Archaeologists Find Royal Entryway To King Herod's Hilltop Palace

King Herod's most ambitious project was Herodium, a fortified palace on top of a hill in the Judean desert. Honeycombed with passages and chambers, it also became his mausoleum. Now, archaeologists have found a resplendent, 65-foot corridor to provide the royal entourage direct entry into the palace courtyard. » 12/19/14 8:20am 12/19/14 8:20am

Archaeologist Finds Artifacts Possibly Linked To Kings David And Solomon

Many scholars dismiss David and Solomon as mythical figures, arguing that kingdoms didn't exist in the region during the early Iron Age, when the events in the Bible supposedly took place. By a new discovery in southern Israel suggests there was more political complexity in the 10th century BC than previously thought. » 12/18/14 8:40am 12/18/14 8:40am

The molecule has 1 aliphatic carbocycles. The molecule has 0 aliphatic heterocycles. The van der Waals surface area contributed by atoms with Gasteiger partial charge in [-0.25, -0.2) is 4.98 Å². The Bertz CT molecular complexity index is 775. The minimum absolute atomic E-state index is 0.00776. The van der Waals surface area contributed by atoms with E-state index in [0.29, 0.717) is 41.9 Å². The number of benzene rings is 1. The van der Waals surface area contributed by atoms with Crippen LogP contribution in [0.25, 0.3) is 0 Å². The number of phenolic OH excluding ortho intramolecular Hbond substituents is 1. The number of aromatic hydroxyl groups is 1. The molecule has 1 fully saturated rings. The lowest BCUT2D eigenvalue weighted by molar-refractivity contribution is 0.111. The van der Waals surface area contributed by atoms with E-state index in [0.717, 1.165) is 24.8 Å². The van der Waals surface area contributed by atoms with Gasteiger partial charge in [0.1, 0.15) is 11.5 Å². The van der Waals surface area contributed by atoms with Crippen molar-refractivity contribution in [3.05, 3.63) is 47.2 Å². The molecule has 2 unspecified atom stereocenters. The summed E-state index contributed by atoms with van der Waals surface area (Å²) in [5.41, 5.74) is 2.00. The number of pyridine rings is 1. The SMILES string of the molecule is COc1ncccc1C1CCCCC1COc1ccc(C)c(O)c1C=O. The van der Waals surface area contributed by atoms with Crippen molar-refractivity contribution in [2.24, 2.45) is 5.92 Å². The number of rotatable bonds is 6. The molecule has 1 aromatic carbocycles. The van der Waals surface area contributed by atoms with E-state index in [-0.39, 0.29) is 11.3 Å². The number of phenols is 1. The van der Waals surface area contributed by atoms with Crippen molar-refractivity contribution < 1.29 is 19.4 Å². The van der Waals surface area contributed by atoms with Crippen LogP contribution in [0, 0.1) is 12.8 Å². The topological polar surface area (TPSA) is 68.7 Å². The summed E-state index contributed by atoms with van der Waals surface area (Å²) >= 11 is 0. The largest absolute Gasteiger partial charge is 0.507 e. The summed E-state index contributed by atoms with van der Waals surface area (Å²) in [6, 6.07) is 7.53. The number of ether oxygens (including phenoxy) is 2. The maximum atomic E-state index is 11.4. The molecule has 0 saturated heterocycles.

What a 9,000-Year-Old Mystery Taught Me About Honoring the Dead

Last month, I told a story for the podcast Story Collider about visiting an ancient city in central Turkey. It's about the mystery of why people living 9,000 years ago buried their dead underneath their beds — and the mystery of my father's recent death. If you've got a spare 10 minutes, give it a listen. » 12/11/14 1:36pm 12/11/14 1:36pm

​Engravings On A Shell Made 300,000 Years Before Humans Evolved

Archaeologist Stephen Munro nearly fell off his chair when he noticed patterns of straight lines purposefully etched on a fossilized clamshell. The engravings were half a million years old, which meant they'd been made by a Homo erectus—an extinct human species that predated Homo sapiens by upwards of 300,000 years. » 12/03/14 2:40pm 12/03/14 2:40pm